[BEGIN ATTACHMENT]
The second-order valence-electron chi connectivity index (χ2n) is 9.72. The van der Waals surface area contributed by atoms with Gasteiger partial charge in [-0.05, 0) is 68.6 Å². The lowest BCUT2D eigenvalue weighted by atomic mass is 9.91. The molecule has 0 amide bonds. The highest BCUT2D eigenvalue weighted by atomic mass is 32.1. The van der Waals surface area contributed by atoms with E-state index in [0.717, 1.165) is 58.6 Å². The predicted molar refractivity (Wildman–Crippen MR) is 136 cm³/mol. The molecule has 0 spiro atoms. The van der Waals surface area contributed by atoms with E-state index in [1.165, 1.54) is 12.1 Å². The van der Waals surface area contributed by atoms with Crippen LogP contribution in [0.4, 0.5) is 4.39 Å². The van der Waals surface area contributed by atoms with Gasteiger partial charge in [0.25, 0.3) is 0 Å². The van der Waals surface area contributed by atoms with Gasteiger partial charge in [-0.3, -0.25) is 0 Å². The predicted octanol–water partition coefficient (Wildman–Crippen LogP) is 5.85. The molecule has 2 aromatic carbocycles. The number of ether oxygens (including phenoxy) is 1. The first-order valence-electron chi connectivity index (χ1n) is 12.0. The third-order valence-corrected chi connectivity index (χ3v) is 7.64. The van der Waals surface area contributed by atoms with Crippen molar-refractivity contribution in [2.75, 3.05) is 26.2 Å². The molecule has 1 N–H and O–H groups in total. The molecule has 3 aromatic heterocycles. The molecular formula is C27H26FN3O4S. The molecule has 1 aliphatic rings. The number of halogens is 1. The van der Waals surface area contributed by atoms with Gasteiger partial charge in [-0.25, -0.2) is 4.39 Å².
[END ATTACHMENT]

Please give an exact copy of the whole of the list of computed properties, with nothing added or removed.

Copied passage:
The second-order valence-electron chi connectivity index (χ2n) is 9.72. The van der Waals surface area contributed by atoms with Gasteiger partial charge in [-0.05, 0) is 68.6 Å². The lowest BCUT2D eigenvalue weighted by atomic mass is 9.91. The molecule has 0 amide bonds. The highest BCUT2D eigenvalue weighted by atomic mass is 32.1. The van der Waals surface area contributed by atoms with E-state index in [0.717, 1.165) is 58.6 Å². The predicted molar refractivity (Wildman–Crippen MR) is 136 cm³/mol. The molecule has 0 spiro atoms. The van der Waals surface area contributed by atoms with E-state index in [1.165, 1.54) is 12.1 Å². The van der Waals surface area contributed by atoms with Crippen LogP contribution in [0.4, 0.5) is 4.39 Å². The van der Waals surface area contributed by atoms with Gasteiger partial charge in [0.25, 0.3) is 0 Å². The van der Waals surface area contributed by atoms with Gasteiger partial charge in [-0.3, -0.25) is 0 Å². The predicted octanol–water partition coefficient (Wildman–Crippen LogP) is 5.85. The molecule has 2 aromatic carbocycles. The number of ether oxygens (including phenoxy) is 1. The first-order valence-electron chi connectivity index (χ1n) is 12.0. The third-order valence-corrected chi connectivity index (χ3v) is 7.64. The van der Waals surface area contributed by atoms with Crippen molar-refractivity contribution in [2.75, 3.05) is 26.2 Å². The molecule has 1 N–H and O–H groups in total. The molecule has 3 aromatic heterocycles. The molecular formula is C27H26FN3O4S. The molecule has 1 aliphatic rings. The number of halogens is 1. The van der Waals surface area contributed by atoms with Gasteiger partial charge in [-0.25, -0.2) is 4.39 Å².